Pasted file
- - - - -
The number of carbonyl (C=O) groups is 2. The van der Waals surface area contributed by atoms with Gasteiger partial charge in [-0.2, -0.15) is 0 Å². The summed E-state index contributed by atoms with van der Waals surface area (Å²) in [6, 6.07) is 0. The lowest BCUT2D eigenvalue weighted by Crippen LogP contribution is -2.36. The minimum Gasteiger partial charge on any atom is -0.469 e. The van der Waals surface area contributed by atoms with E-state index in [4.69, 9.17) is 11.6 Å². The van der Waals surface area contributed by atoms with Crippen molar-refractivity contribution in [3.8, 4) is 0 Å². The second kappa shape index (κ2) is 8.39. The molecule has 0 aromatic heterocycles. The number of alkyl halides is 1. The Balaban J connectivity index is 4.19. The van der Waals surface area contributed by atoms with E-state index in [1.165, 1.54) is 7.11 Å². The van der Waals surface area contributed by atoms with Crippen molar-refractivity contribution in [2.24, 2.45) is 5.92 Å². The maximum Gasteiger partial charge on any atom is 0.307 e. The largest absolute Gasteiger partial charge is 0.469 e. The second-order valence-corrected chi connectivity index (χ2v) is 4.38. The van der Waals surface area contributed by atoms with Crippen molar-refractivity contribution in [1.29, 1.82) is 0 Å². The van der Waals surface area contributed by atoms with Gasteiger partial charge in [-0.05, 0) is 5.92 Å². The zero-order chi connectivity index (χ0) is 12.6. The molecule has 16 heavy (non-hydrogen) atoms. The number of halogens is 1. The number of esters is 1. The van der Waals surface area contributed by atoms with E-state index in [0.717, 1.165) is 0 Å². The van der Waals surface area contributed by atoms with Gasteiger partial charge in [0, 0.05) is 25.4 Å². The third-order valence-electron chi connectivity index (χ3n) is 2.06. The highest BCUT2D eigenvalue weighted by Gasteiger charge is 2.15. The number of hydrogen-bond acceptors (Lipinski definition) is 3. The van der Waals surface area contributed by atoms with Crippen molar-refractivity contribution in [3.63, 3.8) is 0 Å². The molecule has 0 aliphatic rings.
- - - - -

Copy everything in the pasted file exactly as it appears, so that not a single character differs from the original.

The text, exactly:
The number of carbonyl (C=O) groups is 2. The van der Waals surface area contributed by atoms with Gasteiger partial charge in [-0.2, -0.15) is 0 Å². The summed E-state index contributed by atoms with van der Waals surface area (Å²) in [6, 6.07) is 0. The lowest BCUT2D eigenvalue weighted by Crippen LogP contribution is -2.36. The minimum Gasteiger partial charge on any atom is -0.469 e. The van der Waals surface area contributed by atoms with E-state index in [4.69, 9.17) is 11.6 Å². The van der Waals surface area contributed by atoms with Crippen molar-refractivity contribution in [3.8, 4) is 0 Å². The second kappa shape index (κ2) is 8.39. The molecule has 0 aromatic heterocycles. The number of alkyl halides is 1. The Balaban J connectivity index is 4.19. The van der Waals surface area contributed by atoms with E-state index in [1.165, 1.54) is 7.11 Å². The van der Waals surface area contributed by atoms with Crippen molar-refractivity contribution in [2.24, 2.45) is 5.92 Å². The maximum Gasteiger partial charge on any atom is 0.307 e. The largest absolute Gasteiger partial charge is 0.469 e. The second-order valence-corrected chi connectivity index (χ2v) is 4.38. The van der Waals surface area contributed by atoms with Crippen molar-refractivity contribution in [1.29, 1.82) is 0 Å². The van der Waals surface area contributed by atoms with Gasteiger partial charge in [-0.05, 0) is 5.92 Å². The zero-order chi connectivity index (χ0) is 12.6. The molecule has 16 heavy (non-hydrogen) atoms. The number of halogens is 1. The number of esters is 1. The van der Waals surface area contributed by atoms with E-state index in [0.717, 1.165) is 0 Å². The van der Waals surface area contributed by atoms with Gasteiger partial charge in [0, 0.05) is 25.4 Å². The third-order valence-electron chi connectivity index (χ3n) is 2.06. The highest BCUT2D eigenvalue weighted by Gasteiger charge is 2.15. The number of hydrogen-bond acceptors (Lipinski definition) is 3. The van der Waals surface area contributed by atoms with Crippen molar-refractivity contribution in [3.63, 3.8) is 0 Å². The molecule has 0 aliphatic rings.